Last update: 11/07/2023

“Sustainable finance” has been part of the business world for more than twenty years, steadily gaining importance as society strives towards a responsible global economy. In fact, more companies are referring to environmental, social and good governance (“ESG”) standards to make responsible decisions about investment and corporate strategy. Here’s how.

Sustainability is a major challenge affecting both people and businesses. The big question many face is how to help society grow, without worsening global warming, climate change, inequality and discrimination of the vulnerable and underprivileged. 

Sustainable finance is part and parcel of a responsible global economy. For society to get where it needs to be, everyone — people, governments and businesses — must work together. Banks know this and have made sustainable finance a top priority to build a prosperous future. 

Sustainable finance is all about ethical decision-making in business and investment. It pivots on environmental, social and good governance (ESG) standards (especially in asset management and corporate strategy) that customers, workers and investors demand of companies. Sustainable finance is helping transform both the economy and society with more responsible development and with investment in the transition towards sustainable production and services around the world.

To spot ESG-related risks and rewards in investment, many people refer to ratings like MSCI ESG. MSCI sees global sustainability challenges in regard to sea level rise and flooding, privacy and data security, shifting demographics, regulatory pressure and other things generating new risks that many investors may never have known to exist. ESG standards refer to how companies operate.

definition ESG standards

Types of sustainable finance

More financial products meet ESG standards and promote social causes, economic growth and sustainable development:

  • Sustainable investment funds: Funds that invest your money in ventures aligned with your values and ethics, especially if you care about innovation, energy efficiency and social development.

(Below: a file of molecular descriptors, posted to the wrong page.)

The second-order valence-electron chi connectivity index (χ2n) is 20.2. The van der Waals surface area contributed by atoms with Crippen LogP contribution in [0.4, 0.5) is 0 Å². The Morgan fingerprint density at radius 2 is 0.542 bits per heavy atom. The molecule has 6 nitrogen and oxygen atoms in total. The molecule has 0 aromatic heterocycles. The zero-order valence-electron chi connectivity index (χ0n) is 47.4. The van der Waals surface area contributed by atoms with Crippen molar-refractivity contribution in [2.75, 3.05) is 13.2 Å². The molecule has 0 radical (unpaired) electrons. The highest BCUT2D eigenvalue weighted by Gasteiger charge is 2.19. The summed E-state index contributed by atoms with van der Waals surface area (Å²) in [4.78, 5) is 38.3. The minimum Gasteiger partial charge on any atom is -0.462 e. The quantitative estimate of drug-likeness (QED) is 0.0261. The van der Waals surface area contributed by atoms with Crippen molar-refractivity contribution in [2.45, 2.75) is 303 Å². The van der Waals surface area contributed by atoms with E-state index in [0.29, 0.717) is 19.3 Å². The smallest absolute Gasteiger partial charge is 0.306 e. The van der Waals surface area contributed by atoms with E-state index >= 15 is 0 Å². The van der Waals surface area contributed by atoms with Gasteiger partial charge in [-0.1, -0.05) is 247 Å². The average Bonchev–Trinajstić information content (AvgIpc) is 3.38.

• Green and social bonds: Debt instruments issued by organizations to fund socially responsible ventures.
  • Social venture capital: Investment in companies whose purpose is to solve social and environmental issues. Investors expect returns in the form of profits and sustainability.
  • Green loans: Loans to purchase energy-efficient home appliances, low-emissions vehicles and other eco-friendly things.

How to make a sustainable investment?

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When you invest in ESG financial products, you need to think about profitability and sustainability in the long term. Make sure whatever you're investing in relates to a venture that aims to have a positive effect on society or the environment. The fund manager you choose should have experience with sustainable investment so you can get the best advice possible. Also, make sure the fund manager has its own standards of ethics, responsible investment and transparency.

Why does investing in sustainable finance matter?

Investing in sustainability is good for the economy, communities and the environment. Banks are transforming to address society’s needs and concerns. Initiatives like the Net Zero Banking Alliance (NZBA), of which Santander is a founder member, are helping banks drive this change and shift their portfolios towards more sustainable products to reach net zero emissions.

The EU and government agencies have reinforced their commitment through policies that are based on fighting climate change and the inclusion of vulnerable groups. Investors concerned with ethics and the environment want their portfolios to include businesses that look out for the planet and all living things. It’s a way for them to drive inclusive, sustainable growth and aid the transition towards a low-carbon economy. 

At Santander, our operations, financing and investment keep not only social and environmental risks and rewards in view, but also United Nations’ Sustainable Development Goals to help align the economy with society’s needs.  

We offer stakeholders access to our Sustainable finance classification system (SFCS), which tells them if products and services are sustainable, green or socially-conscious.

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